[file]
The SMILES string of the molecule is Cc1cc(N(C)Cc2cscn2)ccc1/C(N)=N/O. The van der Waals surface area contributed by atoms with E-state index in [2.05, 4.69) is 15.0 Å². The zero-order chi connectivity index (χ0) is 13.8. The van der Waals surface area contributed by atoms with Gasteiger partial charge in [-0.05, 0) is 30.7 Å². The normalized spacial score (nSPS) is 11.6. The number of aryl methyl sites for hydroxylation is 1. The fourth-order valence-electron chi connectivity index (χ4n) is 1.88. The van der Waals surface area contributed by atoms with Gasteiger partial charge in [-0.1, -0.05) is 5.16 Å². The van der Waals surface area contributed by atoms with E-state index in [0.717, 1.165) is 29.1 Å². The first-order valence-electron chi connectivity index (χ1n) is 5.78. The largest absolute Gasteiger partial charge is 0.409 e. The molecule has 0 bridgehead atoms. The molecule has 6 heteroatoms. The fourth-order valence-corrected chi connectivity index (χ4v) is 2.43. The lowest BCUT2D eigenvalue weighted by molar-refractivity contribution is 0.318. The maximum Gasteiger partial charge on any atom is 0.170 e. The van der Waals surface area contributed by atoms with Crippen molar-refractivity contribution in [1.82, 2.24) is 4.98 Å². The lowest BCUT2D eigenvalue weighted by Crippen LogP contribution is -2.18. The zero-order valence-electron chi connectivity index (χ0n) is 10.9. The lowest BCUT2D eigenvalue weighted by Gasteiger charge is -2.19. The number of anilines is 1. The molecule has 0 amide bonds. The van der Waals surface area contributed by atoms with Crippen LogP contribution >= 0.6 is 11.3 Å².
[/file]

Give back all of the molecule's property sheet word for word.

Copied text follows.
The SMILES string of the molecule is Cc1cc(N(C)Cc2cscn2)ccc1/C(N)=N/O. The van der Waals surface area contributed by atoms with E-state index in [2.05, 4.69) is 15.0 Å². The zero-order chi connectivity index (χ0) is 13.8. The van der Waals surface area contributed by atoms with Gasteiger partial charge in [-0.05, 0) is 30.7 Å². The normalized spacial score (nSPS) is 11.6. The number of aryl methyl sites for hydroxylation is 1. The fourth-order valence-electron chi connectivity index (χ4n) is 1.88. The van der Waals surface area contributed by atoms with Gasteiger partial charge in [-0.1, -0.05) is 5.16 Å². The van der Waals surface area contributed by atoms with E-state index in [0.717, 1.165) is 29.1 Å². The first-order valence-electron chi connectivity index (χ1n) is 5.78. The largest absolute Gasteiger partial charge is 0.409 e. The molecule has 0 bridgehead atoms. The molecule has 6 heteroatoms. The fourth-order valence-corrected chi connectivity index (χ4v) is 2.43. The lowest BCUT2D eigenvalue weighted by molar-refractivity contribution is 0.318. The maximum Gasteiger partial charge on any atom is 0.170 e. The van der Waals surface area contributed by atoms with Crippen molar-refractivity contribution in [1.82, 2.24) is 4.98 Å². The lowest BCUT2D eigenvalue weighted by Crippen LogP contribution is -2.18. The zero-order valence-electron chi connectivity index (χ0n) is 10.9. The lowest BCUT2D eigenvalue weighted by Gasteiger charge is -2.19. The number of anilines is 1. The molecule has 0 amide bonds. The van der Waals surface area contributed by atoms with Crippen LogP contribution >= 0.6 is 11.3 Å².